As Lucassen and Law reminisced about the demanding training and strict discipline of the U.S. military of old, Nick Shillinger, a representative of Freedom Team Salute, the group that recognized Lucassen, chimed in.
"It used to be 'Yes, sir' or 'No, sir,'" Shillinger said. "Now it's 'Why?'"
That's why ceremonies like the one in front of Smithsburg's Veterans Park memorial Monday are so important, Law said.
"Today's youth culture doesn't have a clue about what we did," he said.
Carlo Belella, 75, of Smithsburg, disagreed that the military has gotten more lenient.
"The military today is the best trained, best equipped and least selfish," Belella said. "They're all volunteers, just as many were in my time."
But that doesn't mean Belella's years in the Air Force were easy.
"I spent half of my 23 years away from my family in places not very pleasant, from the deserts of Africa to the jungles of Panama to the frozen north of Greenland and Labrador," Belella said.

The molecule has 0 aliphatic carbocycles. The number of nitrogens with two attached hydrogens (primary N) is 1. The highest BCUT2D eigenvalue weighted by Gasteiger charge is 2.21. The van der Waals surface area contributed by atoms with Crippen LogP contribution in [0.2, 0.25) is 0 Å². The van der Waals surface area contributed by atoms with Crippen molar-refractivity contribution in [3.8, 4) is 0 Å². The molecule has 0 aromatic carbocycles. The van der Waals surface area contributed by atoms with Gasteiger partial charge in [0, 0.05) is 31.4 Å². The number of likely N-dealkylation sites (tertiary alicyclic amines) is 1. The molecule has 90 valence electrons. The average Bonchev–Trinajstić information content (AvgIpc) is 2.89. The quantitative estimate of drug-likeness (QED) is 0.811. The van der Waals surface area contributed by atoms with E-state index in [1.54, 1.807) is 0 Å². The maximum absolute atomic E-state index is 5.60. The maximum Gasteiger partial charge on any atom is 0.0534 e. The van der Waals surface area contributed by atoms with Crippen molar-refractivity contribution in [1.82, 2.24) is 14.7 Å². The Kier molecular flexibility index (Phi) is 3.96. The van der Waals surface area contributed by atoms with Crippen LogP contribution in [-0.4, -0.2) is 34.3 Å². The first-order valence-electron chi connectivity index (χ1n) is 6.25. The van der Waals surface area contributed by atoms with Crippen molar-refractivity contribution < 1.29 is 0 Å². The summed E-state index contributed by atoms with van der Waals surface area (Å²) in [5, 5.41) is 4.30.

At Monday's ceremony, Maryland Department of Veterans Affairs Commissioner Fred Shinbur said there were more than 460,000 veterans in Maryland, more than 13,000 of whom call Washington County home.
And current military servicemen and women are making sacrifices every day. About 90 Marylanders have died in the war on terrorism, Shinbur said.
No matter what changes time brings, Belella said he thought there would always be a need to recognize veterans.
"There will always be service people and there will always be those who sacrifice it all for all of us," he said.